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NSFW Playdate: Millennials All Grown Up

All images from the NSFW Facebook page

By Annie Iezzi

Somewhere in the Lower East Side, just off of an early-alphabet avenue, stood a suited man outside of a four-story townhouse. It was one of those townhouses that organizations can rent out for events, but there isn’t usually a bouncer outside asking for a password upon entry.

Nevertheless: “I’m here for the event,” I began, unsure how to approach the bouncer— a dignified man.

“What event?” he intoned, cordial and reserved, but with a feeling that he wanted me to get the answer right. 

Thus began Honeysuckle Magazine’s entré into the New Society for Wellness’s Playdate, a well-kept secret sex party, tailored to New York’s elite millennials. More staff met me inside the door, one woman dressed entirely in white: a “nymph” as founder Daniel Saynt calls them. The nymphs’ white costumes are a departure from the “black, sexy, and casual” dress code, and their sole job is to uphold the organization’s mantra of enthusiastic consent and safe sexual encounters. Here, I was also asked to keep my phone out of sight, as some of NSFW’s members “lead double lives” and wouldn’t be comfortable with even the possibility of their identities surfacing.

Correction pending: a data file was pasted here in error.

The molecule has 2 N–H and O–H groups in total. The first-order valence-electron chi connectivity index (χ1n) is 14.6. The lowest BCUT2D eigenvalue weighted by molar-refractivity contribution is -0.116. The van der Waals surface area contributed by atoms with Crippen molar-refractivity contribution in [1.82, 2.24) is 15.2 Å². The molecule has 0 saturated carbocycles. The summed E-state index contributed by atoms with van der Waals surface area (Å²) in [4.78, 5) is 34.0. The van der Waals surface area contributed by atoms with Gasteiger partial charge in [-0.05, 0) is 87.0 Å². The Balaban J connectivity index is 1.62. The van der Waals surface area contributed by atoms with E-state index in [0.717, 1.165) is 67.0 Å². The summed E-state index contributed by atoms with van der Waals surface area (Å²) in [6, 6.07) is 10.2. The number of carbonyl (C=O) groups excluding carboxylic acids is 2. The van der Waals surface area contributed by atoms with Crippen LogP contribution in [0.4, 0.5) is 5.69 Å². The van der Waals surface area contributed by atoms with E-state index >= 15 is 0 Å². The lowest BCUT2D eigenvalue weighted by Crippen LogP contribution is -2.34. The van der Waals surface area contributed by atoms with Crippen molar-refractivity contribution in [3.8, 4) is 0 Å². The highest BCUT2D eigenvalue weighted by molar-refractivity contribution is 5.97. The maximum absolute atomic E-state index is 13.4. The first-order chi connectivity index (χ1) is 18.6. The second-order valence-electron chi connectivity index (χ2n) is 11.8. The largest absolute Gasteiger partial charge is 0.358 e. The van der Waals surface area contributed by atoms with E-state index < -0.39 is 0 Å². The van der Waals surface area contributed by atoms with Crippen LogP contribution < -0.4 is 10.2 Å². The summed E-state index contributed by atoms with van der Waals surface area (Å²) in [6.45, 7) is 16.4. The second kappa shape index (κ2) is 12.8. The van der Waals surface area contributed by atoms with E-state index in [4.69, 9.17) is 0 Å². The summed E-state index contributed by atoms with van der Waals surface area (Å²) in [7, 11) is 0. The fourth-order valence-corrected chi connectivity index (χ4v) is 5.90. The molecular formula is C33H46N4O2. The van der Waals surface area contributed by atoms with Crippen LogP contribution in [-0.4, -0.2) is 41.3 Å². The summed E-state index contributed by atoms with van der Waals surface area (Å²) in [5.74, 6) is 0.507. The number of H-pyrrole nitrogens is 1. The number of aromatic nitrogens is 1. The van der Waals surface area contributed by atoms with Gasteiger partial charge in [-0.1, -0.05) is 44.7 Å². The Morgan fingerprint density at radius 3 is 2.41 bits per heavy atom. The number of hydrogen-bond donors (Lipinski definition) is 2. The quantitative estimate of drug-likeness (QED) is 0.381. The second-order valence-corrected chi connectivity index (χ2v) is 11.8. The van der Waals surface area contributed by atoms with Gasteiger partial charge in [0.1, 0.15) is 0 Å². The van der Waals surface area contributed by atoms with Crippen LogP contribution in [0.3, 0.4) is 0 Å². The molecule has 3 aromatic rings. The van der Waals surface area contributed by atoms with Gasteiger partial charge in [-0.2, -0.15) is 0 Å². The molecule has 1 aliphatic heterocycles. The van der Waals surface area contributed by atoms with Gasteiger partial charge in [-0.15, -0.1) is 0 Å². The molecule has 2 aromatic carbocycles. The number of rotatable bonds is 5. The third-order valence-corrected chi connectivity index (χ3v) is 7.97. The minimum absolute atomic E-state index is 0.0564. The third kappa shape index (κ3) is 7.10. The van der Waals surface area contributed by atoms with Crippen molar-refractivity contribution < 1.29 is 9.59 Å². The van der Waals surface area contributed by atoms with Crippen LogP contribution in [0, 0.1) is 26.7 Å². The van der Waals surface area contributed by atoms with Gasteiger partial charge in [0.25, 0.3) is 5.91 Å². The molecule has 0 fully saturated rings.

Past the nymph and the doorman, red backlighting doused the venue, the first floor of which was a sleek bar and lounge area, complete with a promotional NSFW video on loop in the living room. The screen endlessly cut between images of bondage play and the NSFW logo, giving anyone with roving eyes a point to focus on if they couldn’t yet decide on one (or more) suitor(s) for the evening.

Also on this floor, guests milled about and socialized with each other, the bartender, and the evening’s “host”, aptly decked out in rhinestones and a leather harness. Anyone who was uncomfortable could wander over to the staff for a drink or a chat, and once they were sufficiently relaxed, they could explore the party beyond the glass bannister staircase.

The second floor was a gateway to the voyeuristic component of the party and home to the venue’s one-and-only Motorbunny. Think: sex toy-meets-travel-sized mechanical bull.That’s what was resting next to a spread of mattresses. Throughout the night, the clientele ebbed and flowed through this floor, filling up the mattresses or making a pitstop on their way to the private rooms above.

According to some members, the idea of private rooms is a new one for NSFW, which used hosts its Playdates in the private clubhouse—a much more open venue. The club has recently relocated, however, and it is testing out new, secret locations to house its romps.